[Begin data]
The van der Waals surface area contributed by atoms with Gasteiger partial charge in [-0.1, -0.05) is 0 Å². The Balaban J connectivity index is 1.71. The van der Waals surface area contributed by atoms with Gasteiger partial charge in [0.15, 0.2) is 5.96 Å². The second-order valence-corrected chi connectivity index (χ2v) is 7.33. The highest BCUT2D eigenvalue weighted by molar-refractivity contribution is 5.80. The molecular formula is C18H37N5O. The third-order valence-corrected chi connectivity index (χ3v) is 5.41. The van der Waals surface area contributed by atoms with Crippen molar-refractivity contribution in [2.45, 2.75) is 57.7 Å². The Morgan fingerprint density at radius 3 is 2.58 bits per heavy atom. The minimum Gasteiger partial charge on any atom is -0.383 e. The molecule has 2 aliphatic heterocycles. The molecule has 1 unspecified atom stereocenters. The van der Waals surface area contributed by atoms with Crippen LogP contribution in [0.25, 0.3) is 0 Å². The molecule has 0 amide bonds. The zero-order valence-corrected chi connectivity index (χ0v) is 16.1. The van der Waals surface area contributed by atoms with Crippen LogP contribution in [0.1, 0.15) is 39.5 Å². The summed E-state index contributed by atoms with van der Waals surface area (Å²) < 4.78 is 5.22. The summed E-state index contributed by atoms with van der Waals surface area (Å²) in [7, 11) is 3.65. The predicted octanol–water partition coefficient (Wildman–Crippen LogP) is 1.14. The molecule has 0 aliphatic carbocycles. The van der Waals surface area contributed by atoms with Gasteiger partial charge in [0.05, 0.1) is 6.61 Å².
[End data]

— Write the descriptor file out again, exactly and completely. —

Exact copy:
The van der Waals surface area contributed by atoms with Gasteiger partial charge in [-0.1, -0.05) is 0 Å². The Balaban J connectivity index is 1.71. The van der Waals surface area contributed by atoms with Gasteiger partial charge in [0.15, 0.2) is 5.96 Å². The second-order valence-corrected chi connectivity index (χ2v) is 7.33. The highest BCUT2D eigenvalue weighted by molar-refractivity contribution is 5.80. The molecular formula is C18H37N5O. The third-order valence-corrected chi connectivity index (χ3v) is 5.41. The van der Waals surface area contributed by atoms with Crippen molar-refractivity contribution in [2.45, 2.75) is 57.7 Å². The Morgan fingerprint density at radius 3 is 2.58 bits per heavy atom. The minimum Gasteiger partial charge on any atom is -0.383 e. The molecule has 2 aliphatic heterocycles. The molecule has 1 unspecified atom stereocenters. The van der Waals surface area contributed by atoms with Crippen LogP contribution in [0.25, 0.3) is 0 Å². The molecule has 0 amide bonds. The zero-order valence-corrected chi connectivity index (χ0v) is 16.1. The van der Waals surface area contributed by atoms with Crippen LogP contribution in [0.1, 0.15) is 39.5 Å². The summed E-state index contributed by atoms with van der Waals surface area (Å²) < 4.78 is 5.22. The summed E-state index contributed by atoms with van der Waals surface area (Å²) in [7, 11) is 3.65. The predicted octanol–water partition coefficient (Wildman–Crippen LogP) is 1.14. The molecule has 0 aliphatic carbocycles. The van der Waals surface area contributed by atoms with Gasteiger partial charge in [0.05, 0.1) is 6.61 Å².